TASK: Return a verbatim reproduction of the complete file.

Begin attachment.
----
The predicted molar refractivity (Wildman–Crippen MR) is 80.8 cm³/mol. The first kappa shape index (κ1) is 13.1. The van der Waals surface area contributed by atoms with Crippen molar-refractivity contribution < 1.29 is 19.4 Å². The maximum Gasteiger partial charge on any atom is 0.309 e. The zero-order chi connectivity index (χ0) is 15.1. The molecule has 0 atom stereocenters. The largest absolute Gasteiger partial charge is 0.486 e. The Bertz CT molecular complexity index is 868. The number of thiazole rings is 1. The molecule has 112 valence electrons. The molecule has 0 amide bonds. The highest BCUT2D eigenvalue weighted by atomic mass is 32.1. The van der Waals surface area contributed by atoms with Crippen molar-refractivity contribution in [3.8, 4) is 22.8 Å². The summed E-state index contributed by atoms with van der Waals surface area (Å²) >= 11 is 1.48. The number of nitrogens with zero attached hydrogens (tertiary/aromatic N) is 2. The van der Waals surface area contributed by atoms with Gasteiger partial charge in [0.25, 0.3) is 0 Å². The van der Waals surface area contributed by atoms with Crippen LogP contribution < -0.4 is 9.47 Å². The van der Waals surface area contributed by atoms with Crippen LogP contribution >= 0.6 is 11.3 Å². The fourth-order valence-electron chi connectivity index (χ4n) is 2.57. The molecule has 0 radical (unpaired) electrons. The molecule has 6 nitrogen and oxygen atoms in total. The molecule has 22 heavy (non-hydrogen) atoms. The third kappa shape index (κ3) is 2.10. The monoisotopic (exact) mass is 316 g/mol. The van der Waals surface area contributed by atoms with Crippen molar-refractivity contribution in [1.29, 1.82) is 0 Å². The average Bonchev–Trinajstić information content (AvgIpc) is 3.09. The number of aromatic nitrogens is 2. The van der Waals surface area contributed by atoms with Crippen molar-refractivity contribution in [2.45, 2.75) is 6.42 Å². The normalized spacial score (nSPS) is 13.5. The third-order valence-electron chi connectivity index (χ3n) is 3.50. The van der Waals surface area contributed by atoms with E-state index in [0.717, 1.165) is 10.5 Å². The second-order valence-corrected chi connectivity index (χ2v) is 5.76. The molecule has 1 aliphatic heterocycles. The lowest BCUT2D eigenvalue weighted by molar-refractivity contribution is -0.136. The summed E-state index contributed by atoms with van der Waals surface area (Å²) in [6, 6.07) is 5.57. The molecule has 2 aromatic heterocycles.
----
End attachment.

The predicted molar refractivity (Wildman–Crippen MR) is 80.8 cm³/mol. The first kappa shape index (κ1) is 13.1. The van der Waals surface area contributed by atoms with Crippen molar-refractivity contribution < 1.29 is 19.4 Å². The maximum Gasteiger partial charge on any atom is 0.309 e. The zero-order chi connectivity index (χ0) is 15.1. The molecule has 0 atom stereocenters. The largest absolute Gasteiger partial charge is 0.486 e. The Bertz CT molecular complexity index is 868. The number of thiazole rings is 1. The molecule has 112 valence electrons. The molecule has 0 amide bonds. The highest BCUT2D eigenvalue weighted by atomic mass is 32.1. The van der Waals surface area contributed by atoms with Crippen molar-refractivity contribution in [3.8, 4) is 22.8 Å². The summed E-state index contributed by atoms with van der Waals surface area (Å²) >= 11 is 1.48. The number of nitrogens with zero attached hydrogens (tertiary/aromatic N) is 2. The van der Waals surface area contributed by atoms with Gasteiger partial charge in [0.25, 0.3) is 0 Å². The van der Waals surface area contributed by atoms with Crippen LogP contribution < -0.4 is 9.47 Å². The van der Waals surface area contributed by atoms with Crippen LogP contribution >= 0.6 is 11.3 Å². The fourth-order valence-electron chi connectivity index (χ4n) is 2.57. The molecule has 0 radical (unpaired) electrons. The molecule has 6 nitrogen and oxygen atoms in total. The molecule has 22 heavy (non-hydrogen) atoms. The third kappa shape index (κ3) is 2.10. The monoisotopic (exact) mass is 316 g/mol. The van der Waals surface area contributed by atoms with Crippen molar-refractivity contribution in [1.29, 1.82) is 0 Å². The average Bonchev–Trinajstić information content (AvgIpc) is 3.09. The number of aromatic nitrogens is 2. The van der Waals surface area contributed by atoms with Crippen molar-refractivity contribution in [2.45, 2.75) is 6.42 Å². The normalized spacial score (nSPS) is 13.5. The third-order valence-electron chi connectivity index (χ3n) is 3.50. The van der Waals surface area contributed by atoms with E-state index in [0.717, 1.165) is 10.5 Å². The second-order valence-corrected chi connectivity index (χ2v) is 5.76. The molecule has 1 aliphatic heterocycles. The lowest BCUT2D eigenvalue weighted by molar-refractivity contribution is -0.136. The summed E-state index contributed by atoms with van der Waals surface area (Å²) in [6, 6.07) is 5.57. The molecule has 2 aromatic heterocycles.